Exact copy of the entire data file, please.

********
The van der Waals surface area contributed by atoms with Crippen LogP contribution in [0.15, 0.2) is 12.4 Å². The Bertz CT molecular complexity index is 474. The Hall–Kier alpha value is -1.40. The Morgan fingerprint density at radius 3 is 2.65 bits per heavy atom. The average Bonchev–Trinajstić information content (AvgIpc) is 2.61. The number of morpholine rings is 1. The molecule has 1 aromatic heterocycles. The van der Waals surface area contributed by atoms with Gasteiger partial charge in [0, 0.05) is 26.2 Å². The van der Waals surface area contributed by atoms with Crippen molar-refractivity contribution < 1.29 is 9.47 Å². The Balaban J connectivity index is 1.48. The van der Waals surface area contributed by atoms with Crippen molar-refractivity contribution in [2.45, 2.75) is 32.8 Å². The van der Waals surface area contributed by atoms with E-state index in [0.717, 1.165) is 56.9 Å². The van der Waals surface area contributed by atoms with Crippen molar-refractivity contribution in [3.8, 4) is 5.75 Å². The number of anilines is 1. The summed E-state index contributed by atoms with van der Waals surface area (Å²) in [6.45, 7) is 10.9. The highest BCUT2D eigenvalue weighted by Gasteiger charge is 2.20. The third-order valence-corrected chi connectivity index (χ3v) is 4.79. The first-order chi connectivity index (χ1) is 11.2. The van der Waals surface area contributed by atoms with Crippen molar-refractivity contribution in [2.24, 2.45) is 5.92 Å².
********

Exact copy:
The van der Waals surface area contributed by atoms with Crippen LogP contribution in [0.15, 0.2) is 12.4 Å². The Bertz CT molecular complexity index is 474. The Hall–Kier alpha value is -1.40. The Morgan fingerprint density at radius 3 is 2.65 bits per heavy atom. The average Bonchev–Trinajstić information content (AvgIpc) is 2.61. The number of morpholine rings is 1. The molecule has 1 aromatic heterocycles. The van der Waals surface area contributed by atoms with Gasteiger partial charge in [0, 0.05) is 26.2 Å². The van der Waals surface area contributed by atoms with Crippen molar-refractivity contribution < 1.29 is 9.47 Å². The Balaban J connectivity index is 1.48. The van der Waals surface area contributed by atoms with Crippen molar-refractivity contribution in [2.45, 2.75) is 32.8 Å². The van der Waals surface area contributed by atoms with E-state index in [0.717, 1.165) is 56.9 Å². The van der Waals surface area contributed by atoms with Crippen molar-refractivity contribution in [3.8, 4) is 5.75 Å². The number of anilines is 1. The summed E-state index contributed by atoms with van der Waals surface area (Å²) in [6.45, 7) is 10.9. The highest BCUT2D eigenvalue weighted by Gasteiger charge is 2.20. The third-order valence-corrected chi connectivity index (χ3v) is 4.79. The first-order chi connectivity index (χ1) is 11.2. The van der Waals surface area contributed by atoms with Crippen molar-refractivity contribution in [2.24, 2.45) is 5.92 Å².